5 Panic Attack Myths DEBUNKED!

Close your eyes and picture this right now: You’re taking a quiet stroll along the beach, enjoying the crashing sound of the waves against the shoreline and out of nowhere a huge growling black bear comes hurdling towards you. Instantly, your fight-or-flight response takes over. You feel like your life is flashing before your eyes.

Now, picture the same scenario minus the wild animal charging at you, but that same fight-or-flight, seeing-your-life-flash-before-your-eyes response kicking in anyway.

Unfortunately, the latter situation is a common struggle shared amongst panic attack and panic disorder sufferers.

And unfortunately, once more, that this very mental health issue is highly misunderstood and swept under the rug by those who see it no more than “too much stress.”

Stressed Out

Here are some panic attack myths that need to be de-mythified once and for all!

 1  “Panic Attack” and “Anxiety” Are Both Interchangeable Terms.

Panic Attacks and Anxiety do have a lot of things in common—especially the fact that they’re equally as difficult to deal with.

Anxiety itself is an umbrella term that contains various disorders, including panic disorder, generalized anxiety disorder, obsessive-compulsive disorder (OCD), and more.

More specifically, Anxiety is worrying about something bad that could happen at a future time. The distinction here is when the “panic” starts affecting the individual’s day-to-day life (ex: they start worrying about the next attack, all while avoiding certain situations to prevent it from happening). That is what you would call a Panic Disorder.

 2  A Panic Attack = Overreaction to Stress.

“Excessive worry,” “over-analyzing” or “overwhelm” are NOT synonymous with a Panic Attack.
These episodes are absolutely debilitating because a fight-or-flight response is set into motion. That results in feeling like you’re in imminent danger even if you’re not. In fact, the sufferer can feel like the entire world is about to end and they’re going to die. During the episode, their mind and body is reacting to the situation like it is in fact life-threatening.

 3  Deep Breaths Will Stop a Panic Attack Dead in Its Tracks or at Least Calm You Down a Bit.

We’ve all heard it before. Someone’s stressing out and another well-meaning person tells them something along the lines of, “Hey, don’t sweat it. Just take some deep breaths and all will be well.” That just might work out for said stressed out person…

But having a panic attack is a whole different ballgame. Many sufferers put themselves into a state of hyperventilation. In this case, deep breaths exasperate the issue. The more carbon dioxide one releases, the more one opens the floodgates to undesirable symptoms like dizziness. This leads to a feeling of suffocation, which then leads to rapid deep breathing.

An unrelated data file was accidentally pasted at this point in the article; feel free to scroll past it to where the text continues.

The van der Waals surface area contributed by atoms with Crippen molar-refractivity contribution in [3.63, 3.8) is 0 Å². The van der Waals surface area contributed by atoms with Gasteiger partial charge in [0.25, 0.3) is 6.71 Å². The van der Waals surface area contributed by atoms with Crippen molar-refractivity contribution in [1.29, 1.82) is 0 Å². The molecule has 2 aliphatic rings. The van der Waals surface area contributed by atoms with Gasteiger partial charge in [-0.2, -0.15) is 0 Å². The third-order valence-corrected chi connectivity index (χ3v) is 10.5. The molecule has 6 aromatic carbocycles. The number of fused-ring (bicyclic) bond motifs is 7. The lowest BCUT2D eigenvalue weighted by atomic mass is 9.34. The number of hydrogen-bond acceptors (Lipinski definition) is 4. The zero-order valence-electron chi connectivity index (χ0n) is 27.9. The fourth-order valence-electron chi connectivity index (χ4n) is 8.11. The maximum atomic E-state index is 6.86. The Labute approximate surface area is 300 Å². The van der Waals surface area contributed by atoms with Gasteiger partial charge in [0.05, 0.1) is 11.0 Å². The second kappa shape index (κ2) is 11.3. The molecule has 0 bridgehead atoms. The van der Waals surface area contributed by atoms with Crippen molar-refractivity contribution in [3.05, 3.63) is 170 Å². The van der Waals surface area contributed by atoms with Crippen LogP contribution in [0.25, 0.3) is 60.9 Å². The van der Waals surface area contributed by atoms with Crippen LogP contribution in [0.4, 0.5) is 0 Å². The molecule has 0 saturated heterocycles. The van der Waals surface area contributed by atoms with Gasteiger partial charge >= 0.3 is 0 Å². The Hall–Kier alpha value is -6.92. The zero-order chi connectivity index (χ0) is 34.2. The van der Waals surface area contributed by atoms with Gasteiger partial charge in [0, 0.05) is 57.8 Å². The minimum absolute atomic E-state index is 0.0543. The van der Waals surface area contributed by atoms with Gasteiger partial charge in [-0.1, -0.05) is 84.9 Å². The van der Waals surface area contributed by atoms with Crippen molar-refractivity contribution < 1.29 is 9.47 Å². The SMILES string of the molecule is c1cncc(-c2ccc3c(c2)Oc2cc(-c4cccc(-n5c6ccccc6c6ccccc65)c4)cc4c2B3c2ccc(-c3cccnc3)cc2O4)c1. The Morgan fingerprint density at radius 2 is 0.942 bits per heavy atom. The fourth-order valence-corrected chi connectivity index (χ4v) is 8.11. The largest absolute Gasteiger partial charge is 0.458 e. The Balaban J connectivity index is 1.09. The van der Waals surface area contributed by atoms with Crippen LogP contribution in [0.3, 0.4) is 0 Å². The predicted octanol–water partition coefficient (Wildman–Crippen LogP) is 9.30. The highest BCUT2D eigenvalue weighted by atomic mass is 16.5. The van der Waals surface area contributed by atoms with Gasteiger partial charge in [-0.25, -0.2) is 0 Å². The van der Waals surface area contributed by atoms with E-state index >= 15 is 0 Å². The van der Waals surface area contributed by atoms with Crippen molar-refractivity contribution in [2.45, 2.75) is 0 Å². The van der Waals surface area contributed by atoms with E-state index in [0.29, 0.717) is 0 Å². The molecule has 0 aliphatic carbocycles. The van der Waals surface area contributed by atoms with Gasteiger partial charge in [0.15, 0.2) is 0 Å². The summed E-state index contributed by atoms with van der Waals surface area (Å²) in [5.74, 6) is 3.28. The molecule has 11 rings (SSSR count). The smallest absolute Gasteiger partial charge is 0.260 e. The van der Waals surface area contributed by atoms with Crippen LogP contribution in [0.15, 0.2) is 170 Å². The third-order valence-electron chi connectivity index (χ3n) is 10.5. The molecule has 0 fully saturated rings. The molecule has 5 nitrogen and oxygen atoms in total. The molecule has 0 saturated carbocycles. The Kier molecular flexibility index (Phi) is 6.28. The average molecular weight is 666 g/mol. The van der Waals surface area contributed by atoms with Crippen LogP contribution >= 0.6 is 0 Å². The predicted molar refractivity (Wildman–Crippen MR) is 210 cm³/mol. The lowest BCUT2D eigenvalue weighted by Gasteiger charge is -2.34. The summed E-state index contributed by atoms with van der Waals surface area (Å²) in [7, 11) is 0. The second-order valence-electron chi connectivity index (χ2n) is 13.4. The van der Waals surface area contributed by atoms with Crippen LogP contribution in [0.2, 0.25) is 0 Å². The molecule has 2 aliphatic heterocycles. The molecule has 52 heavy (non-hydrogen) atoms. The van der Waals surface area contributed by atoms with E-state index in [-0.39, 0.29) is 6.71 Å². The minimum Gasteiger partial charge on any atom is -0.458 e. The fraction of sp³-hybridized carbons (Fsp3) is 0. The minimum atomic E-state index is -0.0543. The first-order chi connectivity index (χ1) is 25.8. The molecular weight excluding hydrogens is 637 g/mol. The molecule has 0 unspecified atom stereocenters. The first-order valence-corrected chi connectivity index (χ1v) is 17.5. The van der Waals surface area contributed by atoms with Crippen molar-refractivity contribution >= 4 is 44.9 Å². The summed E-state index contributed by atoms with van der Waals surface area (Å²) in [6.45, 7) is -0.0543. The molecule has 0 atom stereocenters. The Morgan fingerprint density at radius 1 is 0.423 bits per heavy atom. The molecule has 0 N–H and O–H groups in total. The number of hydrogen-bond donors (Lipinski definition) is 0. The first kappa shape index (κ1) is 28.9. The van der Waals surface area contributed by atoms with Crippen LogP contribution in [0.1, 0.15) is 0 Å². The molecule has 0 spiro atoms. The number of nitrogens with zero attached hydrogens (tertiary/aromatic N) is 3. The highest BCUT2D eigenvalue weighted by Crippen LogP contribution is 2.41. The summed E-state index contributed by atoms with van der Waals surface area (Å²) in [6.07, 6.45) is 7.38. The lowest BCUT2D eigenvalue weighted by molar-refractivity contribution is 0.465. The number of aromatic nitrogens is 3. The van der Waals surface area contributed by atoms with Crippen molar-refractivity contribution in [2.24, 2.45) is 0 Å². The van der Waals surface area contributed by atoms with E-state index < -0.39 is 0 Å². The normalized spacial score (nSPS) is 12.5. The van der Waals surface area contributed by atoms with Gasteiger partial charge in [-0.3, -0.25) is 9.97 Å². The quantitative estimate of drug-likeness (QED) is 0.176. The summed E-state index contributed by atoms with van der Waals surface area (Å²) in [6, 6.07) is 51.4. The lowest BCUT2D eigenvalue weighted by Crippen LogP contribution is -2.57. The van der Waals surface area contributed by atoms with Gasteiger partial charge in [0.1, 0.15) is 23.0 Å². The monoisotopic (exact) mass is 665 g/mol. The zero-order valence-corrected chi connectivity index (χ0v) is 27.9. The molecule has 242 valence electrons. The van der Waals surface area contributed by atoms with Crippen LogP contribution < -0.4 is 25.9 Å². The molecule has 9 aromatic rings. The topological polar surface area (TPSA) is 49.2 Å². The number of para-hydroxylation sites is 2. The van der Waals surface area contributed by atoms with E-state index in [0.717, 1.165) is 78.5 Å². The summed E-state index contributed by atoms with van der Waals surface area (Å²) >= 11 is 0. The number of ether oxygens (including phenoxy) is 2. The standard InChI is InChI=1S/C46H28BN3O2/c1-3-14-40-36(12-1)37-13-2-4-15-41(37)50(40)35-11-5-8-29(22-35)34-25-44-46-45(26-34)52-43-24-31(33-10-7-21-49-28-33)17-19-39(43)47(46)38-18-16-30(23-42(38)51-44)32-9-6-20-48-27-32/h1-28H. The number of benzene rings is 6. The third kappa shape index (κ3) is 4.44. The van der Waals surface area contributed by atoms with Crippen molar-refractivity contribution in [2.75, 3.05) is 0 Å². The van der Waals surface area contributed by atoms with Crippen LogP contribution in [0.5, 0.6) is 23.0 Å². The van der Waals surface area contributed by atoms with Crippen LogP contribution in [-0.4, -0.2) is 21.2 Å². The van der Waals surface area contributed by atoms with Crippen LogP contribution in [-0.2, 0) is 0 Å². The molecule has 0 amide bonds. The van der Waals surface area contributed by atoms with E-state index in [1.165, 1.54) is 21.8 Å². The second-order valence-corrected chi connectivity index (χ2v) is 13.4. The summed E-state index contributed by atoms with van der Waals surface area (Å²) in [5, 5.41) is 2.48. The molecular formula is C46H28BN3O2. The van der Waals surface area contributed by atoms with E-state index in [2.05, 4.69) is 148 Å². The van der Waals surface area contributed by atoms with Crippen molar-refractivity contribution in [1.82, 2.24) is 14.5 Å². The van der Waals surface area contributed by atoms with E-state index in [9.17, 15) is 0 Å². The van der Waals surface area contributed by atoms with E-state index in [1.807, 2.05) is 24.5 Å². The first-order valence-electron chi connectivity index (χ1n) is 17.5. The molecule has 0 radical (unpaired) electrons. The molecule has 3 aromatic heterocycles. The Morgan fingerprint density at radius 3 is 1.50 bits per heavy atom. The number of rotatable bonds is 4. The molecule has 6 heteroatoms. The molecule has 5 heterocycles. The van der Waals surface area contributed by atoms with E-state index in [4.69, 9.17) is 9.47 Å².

Think in terms of shallow inhalations and exhalations instead of slow, long deep breaths.

 4  If One Avoids What Causes the Episodes in the First Place, then They Don’t Need to Worry about Having Future Panic Attacks.

It seems like common sense to avoid something that hurts you. Chances are that when you were a kid and unknowingly touched your hand on that stove, you never touched it again.

The thing is, at least for Panic Attacks, the polar opposite is true. By avoiding, you also become restrictive in equal measure. Keep yourself cooped up in the house for too long, and that can lead to other issues.
If you don’t avoid those causes, then the individual has the chance to learn something very crucial: there actually isn’t anything to be scared about.

 5  Passing Out During a Panic Attack Is Quite Common.

Fainting is actually caused by a sudden drop in blood pressure. During a panic attack, your blood pressure rises.

While passing out is possible, there are other physical symptoms that are far more prevalent. Panic Attacks have a scary way of mimicking a heart attack. Mainly due to high blood pressure, you might experience chest pain, get shaky and/or have a hard time breathing.

Are there any panic attack
myths you can think of?


Sources
*All information pertaining to this article was found on Beyond Blue
& the Anxiety and Depression Association of America.


*DISCLAIMER: Always consult a medical professional before applying the advice given throughout this website. While the articles on HMM are thoroughly researched, it is important to speak with your medical provider before starting a new exercise routine or introducing something new to your diet. We ourselves are NOT doctors, so the information we feature should not be used to replace any of your medications or lifestyle choices that have been recommended by your doctor. Read at your own risk and read our full disclaimer here.*

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